WS: Can you tell us a little about the organisation of the SAC, and how it functions?
LH: The SAC is organised along the lines of Local Federations. They are based around a particular geographical area - for instance Stockholm City is one area. In Stockholm city, the Stockholm Federation has about 1,700 members. There are also Local Federations for the suburbs and for other outlying areas. A Local Federation organises all kinds of workers, irrespective of their work or job. But within the Local there are branch groups called Syndicates.
If there a sufficient number of members from a particular workplace, you can form a section. A section in the SAC can negotiate for itself. They can take decisions and negotiate for themselves, for instance to go on strike, without asking any other level in the organisation. Syndicates in a particular industry, say Health, also federate nationally.
WS: How is the SAC doing in the present situation in Sweden? Is it getting new members? Where are they coming from?
LH: At present, a lot of our newer members are coming from the public service area - from hospitals, schools, the post. Workers are facing a lot of cut-downs in all these areas, a policy that is being pursued by all the political parties irrespective of what they promise at election time. The LO, the main union in the public service, is doing nothing to fight these cuts.
The postal workers, that is the postal workers in the SAC, have fought in a very good way against these cut-backs. People like it. Our postal workers syndicate has had a lot of actions. Over two years ago they were locked out by the Government in a lot of towns and in Stockholm. They have had blockades about work safety and so forth. They've been successful.
WS: You mentioned the LO, the main union in Sweden. Why are they not fighting these cuts? How have workers in the LO responded?
LH: At present there is a Social Democratic (SD) Government in Sweden. This means that the LO, which is tied to the SDs has been less than critical of the cuts. After all a lot of the LO leaders are in the SD. What can you expect of them in such a situation? One particularly good example of what is happening now is in the hospitals. There are plans to fire 6,000 workers from the hospitals in Stockholm. The LO hasn't even organised an action or a strike. There was a demo by the workers, but that was organised separate from the LO. Many of the right wing parties also turned up to this demonstration.
The general problem is that the LO organised workers are quiet - they have accepted the situation, really. This is the problem with the LO and the Social Democratic Party. They have destroyed the workers' movement in the sense that they have made people very passive. After so many years of LO collective agreements - most of which involve no-strike clauses as part of the deal - there is little initiative left among the ordinary members. The tradition of struggle and of winning through your own efforts is missing.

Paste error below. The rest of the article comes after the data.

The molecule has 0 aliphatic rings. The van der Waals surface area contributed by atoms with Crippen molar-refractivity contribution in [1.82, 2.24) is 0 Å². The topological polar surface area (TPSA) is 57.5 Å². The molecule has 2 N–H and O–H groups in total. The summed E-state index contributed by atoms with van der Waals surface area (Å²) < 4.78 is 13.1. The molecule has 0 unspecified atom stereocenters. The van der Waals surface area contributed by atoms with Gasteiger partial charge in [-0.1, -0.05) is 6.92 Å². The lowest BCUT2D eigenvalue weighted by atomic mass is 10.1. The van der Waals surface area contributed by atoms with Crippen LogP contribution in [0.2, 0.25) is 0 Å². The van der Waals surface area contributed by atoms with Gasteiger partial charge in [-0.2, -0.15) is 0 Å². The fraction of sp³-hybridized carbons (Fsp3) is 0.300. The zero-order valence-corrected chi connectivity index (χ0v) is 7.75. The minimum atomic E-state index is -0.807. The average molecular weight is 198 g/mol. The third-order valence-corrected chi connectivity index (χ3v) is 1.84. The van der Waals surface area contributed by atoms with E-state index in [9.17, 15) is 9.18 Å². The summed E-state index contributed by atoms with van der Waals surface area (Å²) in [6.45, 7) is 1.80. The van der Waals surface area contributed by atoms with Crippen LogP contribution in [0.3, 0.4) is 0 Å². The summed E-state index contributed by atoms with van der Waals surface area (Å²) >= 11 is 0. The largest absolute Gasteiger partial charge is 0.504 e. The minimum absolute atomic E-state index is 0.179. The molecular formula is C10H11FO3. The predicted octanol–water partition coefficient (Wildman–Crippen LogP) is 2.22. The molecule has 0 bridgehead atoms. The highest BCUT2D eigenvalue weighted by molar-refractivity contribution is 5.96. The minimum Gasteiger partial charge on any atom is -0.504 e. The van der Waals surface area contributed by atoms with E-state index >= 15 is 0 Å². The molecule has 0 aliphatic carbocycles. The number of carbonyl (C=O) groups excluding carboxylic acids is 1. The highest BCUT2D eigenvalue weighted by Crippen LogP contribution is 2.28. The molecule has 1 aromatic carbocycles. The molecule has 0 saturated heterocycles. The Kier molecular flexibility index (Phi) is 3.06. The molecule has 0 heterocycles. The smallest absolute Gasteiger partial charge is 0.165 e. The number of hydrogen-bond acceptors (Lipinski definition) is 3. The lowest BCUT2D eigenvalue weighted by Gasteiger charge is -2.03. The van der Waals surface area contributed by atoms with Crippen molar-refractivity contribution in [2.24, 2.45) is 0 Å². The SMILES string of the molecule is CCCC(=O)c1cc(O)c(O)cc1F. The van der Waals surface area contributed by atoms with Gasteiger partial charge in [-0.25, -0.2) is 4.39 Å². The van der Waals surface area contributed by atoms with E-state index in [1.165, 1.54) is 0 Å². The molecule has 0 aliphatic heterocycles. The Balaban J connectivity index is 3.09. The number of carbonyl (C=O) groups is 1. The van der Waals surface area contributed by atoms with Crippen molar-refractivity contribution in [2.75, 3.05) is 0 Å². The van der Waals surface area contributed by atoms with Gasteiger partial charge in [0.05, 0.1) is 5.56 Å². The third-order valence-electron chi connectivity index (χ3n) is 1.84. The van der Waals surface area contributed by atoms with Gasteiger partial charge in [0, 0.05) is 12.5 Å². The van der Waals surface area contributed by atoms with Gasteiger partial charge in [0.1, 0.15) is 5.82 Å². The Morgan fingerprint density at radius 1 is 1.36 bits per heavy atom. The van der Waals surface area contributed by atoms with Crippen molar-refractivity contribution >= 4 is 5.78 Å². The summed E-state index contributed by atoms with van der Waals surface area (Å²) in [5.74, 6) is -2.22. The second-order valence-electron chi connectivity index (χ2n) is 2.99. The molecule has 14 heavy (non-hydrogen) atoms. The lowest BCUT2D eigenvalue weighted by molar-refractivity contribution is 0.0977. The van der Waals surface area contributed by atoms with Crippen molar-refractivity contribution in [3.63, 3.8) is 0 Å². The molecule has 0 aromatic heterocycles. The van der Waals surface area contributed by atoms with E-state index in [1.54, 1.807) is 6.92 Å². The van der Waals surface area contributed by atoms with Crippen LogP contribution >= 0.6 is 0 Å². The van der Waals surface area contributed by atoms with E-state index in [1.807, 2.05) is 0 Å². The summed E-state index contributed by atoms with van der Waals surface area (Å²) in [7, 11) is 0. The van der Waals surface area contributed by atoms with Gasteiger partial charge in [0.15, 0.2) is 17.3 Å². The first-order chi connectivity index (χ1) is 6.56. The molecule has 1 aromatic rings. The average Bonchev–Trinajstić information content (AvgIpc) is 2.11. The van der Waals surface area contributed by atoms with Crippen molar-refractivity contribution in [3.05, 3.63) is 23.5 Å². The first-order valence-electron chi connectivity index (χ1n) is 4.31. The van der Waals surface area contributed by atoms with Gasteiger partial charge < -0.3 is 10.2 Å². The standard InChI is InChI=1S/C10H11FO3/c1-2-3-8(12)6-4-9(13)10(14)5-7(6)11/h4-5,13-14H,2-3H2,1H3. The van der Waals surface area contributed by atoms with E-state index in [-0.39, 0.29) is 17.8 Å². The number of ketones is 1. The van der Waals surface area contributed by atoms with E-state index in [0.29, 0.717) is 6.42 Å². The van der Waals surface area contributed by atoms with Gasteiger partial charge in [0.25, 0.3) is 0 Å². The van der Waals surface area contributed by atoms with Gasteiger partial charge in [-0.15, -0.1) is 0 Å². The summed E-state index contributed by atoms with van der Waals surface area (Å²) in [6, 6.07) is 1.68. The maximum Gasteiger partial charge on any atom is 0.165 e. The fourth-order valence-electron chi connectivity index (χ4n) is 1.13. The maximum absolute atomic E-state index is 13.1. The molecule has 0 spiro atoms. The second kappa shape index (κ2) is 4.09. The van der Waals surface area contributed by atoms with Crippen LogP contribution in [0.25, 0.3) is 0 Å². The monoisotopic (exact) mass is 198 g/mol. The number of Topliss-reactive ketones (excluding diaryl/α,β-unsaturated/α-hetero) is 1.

Everything the LO has won for its members over the years has been organised at Government level, between the LO leaders and the Government ministers. These collective agreements, that the LO was mainly responsible for, brought a lot of stability to Sweden when things were going well. But now, with things changing and employers being more aggressive, many workers are left with out any sense of how to fight. In the hospitals the LO has been a disaster.
WS: Can you tell a little about your own Local Federation? Are you in the Stockholm Local?
LH: My Local Federation is in the suburbs, in an area known as Slegrholmens. It is a very new Local and was formed last year. We have members in the post, in transport, in social and health. We built our Local Federation because we think we can reach a lot of people in our area. It is mainly an immigrant area and there is a lot of unemployment. WS: What is the situation like for immigrants in Sweden?
LH: It is very hard. They suffer high unemployment irrespective of whether they are educated or not. It is simply because they are immigrants. Over the last five years more and more immigrants have joined the SAC because there are a lot of comrades from other countries living here now. These comrades have helped us make to contact within their communities and are a link to the SAC.
A couple of years ago we helped a group of Ethiopians who were working as cleaners. As a result a lot of other immigrants made contact with us, because there is a network among the immigrant groups. A lot of Iranians also came into the unions. It is probably worth bearing in mind that many of the immigrants that come into Sweden have left wing ideas - a good number are political refugees. The Ethiopians have promoted the SAC a lot.